Staff Photo: Jason Braverman George Griffith, a volunteer at the Bethesda Park Senior Center talks about his love for working at the center since 1998 and the renovations that were recently made.
LAWRENCEVILLE — When George Griffith entered the Bethesda Senior Center on Thursday, he felt like he was back at home.
The 85-year-old took his new place behind a wood welcome desk, grateful that he could resume his job as a volunteer greeter, now that a four-month renovation is complete.
“Everything in here has changed,” Griffith said, marveling at the hardwood floors and warm colors, the new glass sign behind the desk and the art along the walls painted by seniors in the local art class. “It looks beautiful. When people come in and see it, they can’t believe it.”
With the center closed for the work through the summer, Griffith said he missed the many friends he had made while volunteering the past 13 years and he was glad to see them again Thursday.
The Council for Seniors, an organization that coordinates the dozens of local senior clubs and advocacy groups, met Thursday at the facility today, the annual senior services prom will be held there.
“Welcome back,” Kerri Cardiello, program supervisor of the center said. “I think you all would agree we have a beautiful new facility.”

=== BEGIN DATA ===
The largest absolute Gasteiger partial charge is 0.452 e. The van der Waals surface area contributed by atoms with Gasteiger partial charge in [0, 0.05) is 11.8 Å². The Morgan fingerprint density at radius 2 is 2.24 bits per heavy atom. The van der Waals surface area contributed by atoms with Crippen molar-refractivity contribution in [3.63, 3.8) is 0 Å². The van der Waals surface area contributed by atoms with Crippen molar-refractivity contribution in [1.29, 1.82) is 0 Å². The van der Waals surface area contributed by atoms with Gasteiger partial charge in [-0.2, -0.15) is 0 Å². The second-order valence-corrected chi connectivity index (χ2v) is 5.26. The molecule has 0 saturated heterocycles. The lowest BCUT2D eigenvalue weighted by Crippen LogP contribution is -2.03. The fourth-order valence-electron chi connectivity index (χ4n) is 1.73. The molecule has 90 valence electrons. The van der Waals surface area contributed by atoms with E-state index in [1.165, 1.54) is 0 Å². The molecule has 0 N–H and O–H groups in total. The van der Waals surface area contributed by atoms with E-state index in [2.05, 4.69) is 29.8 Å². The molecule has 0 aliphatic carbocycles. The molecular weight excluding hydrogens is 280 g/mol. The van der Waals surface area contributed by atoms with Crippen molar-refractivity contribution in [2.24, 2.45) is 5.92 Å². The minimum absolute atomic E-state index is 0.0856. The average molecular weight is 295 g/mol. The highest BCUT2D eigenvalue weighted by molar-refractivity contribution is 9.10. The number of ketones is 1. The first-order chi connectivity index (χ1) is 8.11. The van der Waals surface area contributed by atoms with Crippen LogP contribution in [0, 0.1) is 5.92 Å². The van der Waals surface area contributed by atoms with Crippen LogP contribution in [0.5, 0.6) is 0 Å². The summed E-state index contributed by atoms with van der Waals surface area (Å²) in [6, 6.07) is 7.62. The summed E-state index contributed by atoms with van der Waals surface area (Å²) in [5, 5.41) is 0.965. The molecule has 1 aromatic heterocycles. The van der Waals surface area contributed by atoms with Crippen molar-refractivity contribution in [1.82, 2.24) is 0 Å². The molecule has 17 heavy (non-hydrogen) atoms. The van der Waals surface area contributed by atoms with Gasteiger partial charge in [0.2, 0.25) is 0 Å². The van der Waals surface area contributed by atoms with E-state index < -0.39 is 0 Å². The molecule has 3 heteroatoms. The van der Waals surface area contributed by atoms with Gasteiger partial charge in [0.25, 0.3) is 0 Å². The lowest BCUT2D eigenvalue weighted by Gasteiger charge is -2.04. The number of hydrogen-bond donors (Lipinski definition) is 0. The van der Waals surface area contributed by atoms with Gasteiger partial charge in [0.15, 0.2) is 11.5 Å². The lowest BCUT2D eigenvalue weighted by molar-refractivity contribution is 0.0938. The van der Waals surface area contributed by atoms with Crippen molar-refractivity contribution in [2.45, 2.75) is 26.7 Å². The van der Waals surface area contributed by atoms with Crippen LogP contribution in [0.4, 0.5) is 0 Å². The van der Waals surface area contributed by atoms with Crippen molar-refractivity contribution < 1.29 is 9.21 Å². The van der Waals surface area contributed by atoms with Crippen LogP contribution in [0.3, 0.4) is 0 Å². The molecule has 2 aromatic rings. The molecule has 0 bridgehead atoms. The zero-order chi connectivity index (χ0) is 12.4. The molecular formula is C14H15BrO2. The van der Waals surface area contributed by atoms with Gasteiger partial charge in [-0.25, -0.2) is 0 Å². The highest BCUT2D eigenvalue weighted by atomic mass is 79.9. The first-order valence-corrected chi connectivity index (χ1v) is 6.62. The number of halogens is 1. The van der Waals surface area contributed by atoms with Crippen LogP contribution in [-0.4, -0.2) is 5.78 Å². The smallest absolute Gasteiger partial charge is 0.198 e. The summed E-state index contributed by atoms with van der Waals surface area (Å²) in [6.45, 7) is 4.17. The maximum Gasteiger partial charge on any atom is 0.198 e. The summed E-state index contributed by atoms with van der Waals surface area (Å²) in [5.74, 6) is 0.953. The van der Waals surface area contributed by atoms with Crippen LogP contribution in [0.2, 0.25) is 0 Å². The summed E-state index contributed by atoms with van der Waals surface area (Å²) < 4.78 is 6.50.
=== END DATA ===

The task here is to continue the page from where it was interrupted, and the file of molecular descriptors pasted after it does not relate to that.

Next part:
Earlier this week, commissioners approved a change to the contract for the renovation, accounting for the changes that needed to be made when mold was discovered. All told, the project cost about $700,000, mostly funded by a county sales tax.
During the council meeting, Chairwoman Charlotte Nash praised seniors for acting as role models and for volunteer efforts that help their friends and help save government dollars.
“I was just blown away when I walked in the door,” Nash said of the renovations to the nearly 20-year-old center, located at Bethesda Park off Ronald Reagan Parkway. “It was wonderful to see the way things have been upgraded.”
About 1,800 seniors participate each month in activities ranging from art, computer or Spanish classes, book, knitting and card clubs, exercise and gardening programs, Cardiello said.